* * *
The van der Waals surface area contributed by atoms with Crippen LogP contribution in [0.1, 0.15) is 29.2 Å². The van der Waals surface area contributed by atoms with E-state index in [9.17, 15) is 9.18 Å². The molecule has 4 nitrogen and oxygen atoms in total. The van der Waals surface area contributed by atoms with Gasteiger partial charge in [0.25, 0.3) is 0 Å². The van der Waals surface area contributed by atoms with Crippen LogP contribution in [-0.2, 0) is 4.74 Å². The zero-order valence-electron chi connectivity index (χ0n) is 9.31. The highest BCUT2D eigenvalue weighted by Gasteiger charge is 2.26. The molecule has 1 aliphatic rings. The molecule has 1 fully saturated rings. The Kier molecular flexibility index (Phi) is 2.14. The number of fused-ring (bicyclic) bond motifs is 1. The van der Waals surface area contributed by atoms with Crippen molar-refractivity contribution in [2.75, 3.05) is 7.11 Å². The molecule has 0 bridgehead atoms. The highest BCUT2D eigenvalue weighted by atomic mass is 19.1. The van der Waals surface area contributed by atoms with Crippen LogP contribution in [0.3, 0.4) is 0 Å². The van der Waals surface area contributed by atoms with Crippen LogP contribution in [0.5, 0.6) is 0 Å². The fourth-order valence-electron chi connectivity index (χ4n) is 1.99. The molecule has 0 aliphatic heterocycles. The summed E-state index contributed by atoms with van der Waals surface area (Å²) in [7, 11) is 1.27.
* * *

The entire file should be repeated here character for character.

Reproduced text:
The van der Waals surface area contributed by atoms with Crippen LogP contribution in [0.1, 0.15) is 29.2 Å². The van der Waals surface area contributed by atoms with E-state index in [9.17, 15) is 9.18 Å². The molecule has 4 nitrogen and oxygen atoms in total. The van der Waals surface area contributed by atoms with Gasteiger partial charge in [0.25, 0.3) is 0 Å². The van der Waals surface area contributed by atoms with Crippen LogP contribution in [-0.2, 0) is 4.74 Å². The zero-order valence-electron chi connectivity index (χ0n) is 9.31. The highest BCUT2D eigenvalue weighted by Gasteiger charge is 2.26. The molecule has 1 aliphatic rings. The molecule has 1 fully saturated rings. The Kier molecular flexibility index (Phi) is 2.14. The number of fused-ring (bicyclic) bond motifs is 1. The van der Waals surface area contributed by atoms with Crippen molar-refractivity contribution in [2.75, 3.05) is 7.11 Å². The molecule has 0 bridgehead atoms. The highest BCUT2D eigenvalue weighted by atomic mass is 19.1. The van der Waals surface area contributed by atoms with Crippen LogP contribution in [0.3, 0.4) is 0 Å². The van der Waals surface area contributed by atoms with Crippen LogP contribution in [0.5, 0.6) is 0 Å². The fourth-order valence-electron chi connectivity index (χ4n) is 1.99. The molecule has 0 aliphatic heterocycles. The summed E-state index contributed by atoms with van der Waals surface area (Å²) in [7, 11) is 1.27.